Picture of Open Access badges

Discover Open Access research at Strathprints

It's International Open Access Week, 24-30 October 2016. This year's theme is "Open in Action" and is all about taking meaningful steps towards opening up research and scholarship. The Strathprints institutional repository is a digital archive of University of Strathclyde research outputs. Explore recent world leading Open Access research content by University of Strathclyde researchers and see how Strathclyde researchers are committing to putting "Open in Action".


Image: h_pampel, CC-BY

Analysis of forest thinning strategies through the development of space-time growth-interaction simulation models

Renshaw, E. and Comas, C. and Mateu, J. (2009) Analysis of forest thinning strategies through the development of space-time growth-interaction simulation models. Stochastic Environmental Research and Risk Assessment, 23 (3). pp. 275-288. ISSN 1436-3240

Full text not available in this repository. (Request a copy from the Strathclyde author)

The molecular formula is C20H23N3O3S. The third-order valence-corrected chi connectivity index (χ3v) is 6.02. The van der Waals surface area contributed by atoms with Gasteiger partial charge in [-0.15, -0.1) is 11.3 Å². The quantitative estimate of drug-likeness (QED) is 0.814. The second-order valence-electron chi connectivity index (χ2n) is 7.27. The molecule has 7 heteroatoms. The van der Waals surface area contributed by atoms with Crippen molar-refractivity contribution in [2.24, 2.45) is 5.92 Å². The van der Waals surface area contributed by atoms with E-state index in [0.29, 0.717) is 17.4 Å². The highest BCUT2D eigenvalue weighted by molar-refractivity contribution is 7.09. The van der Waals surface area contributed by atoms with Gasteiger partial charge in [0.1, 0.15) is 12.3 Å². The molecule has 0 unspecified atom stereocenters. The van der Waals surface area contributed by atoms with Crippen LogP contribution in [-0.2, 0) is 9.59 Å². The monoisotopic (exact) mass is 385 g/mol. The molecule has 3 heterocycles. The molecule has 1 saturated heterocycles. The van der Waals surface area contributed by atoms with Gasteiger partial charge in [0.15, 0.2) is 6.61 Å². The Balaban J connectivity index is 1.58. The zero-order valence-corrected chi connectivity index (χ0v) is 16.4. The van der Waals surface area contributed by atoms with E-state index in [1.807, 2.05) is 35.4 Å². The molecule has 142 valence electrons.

Thinning strategies are a prime factor in generating spatial patterns in managed forests, and have a dramatic effect on stand development, and hence product yields. As trees generally have long life spans relative to the length of typical research projects, the design and analysis of complex long-term spatial-temporal experiments in forest stands is clearly difficult. This means that forest modelling is a key tool in the formulation and development of optimal management strategies. We show that the highly flexible Renshaw and Särkkä algorithm for modelling the space-time development of marked point processes is easily adapted to enable the comparative study of different thinning regimes. This procedure not only provides a powerful descriptor of forest stand growth, but there is considerable evidence that it is particularly robust to the accuracy of model choice. Two distinct thinning approaches are considered in conjunction with a variety of tree growth functions and both hard- and soft-core interaction functions. The results obtained strongly suggest that combining the immigration-growth-spatial interaction model with spatially explicit thinning algorithms produces a realistic and flexible mechanism for mimicking real forest scenarios.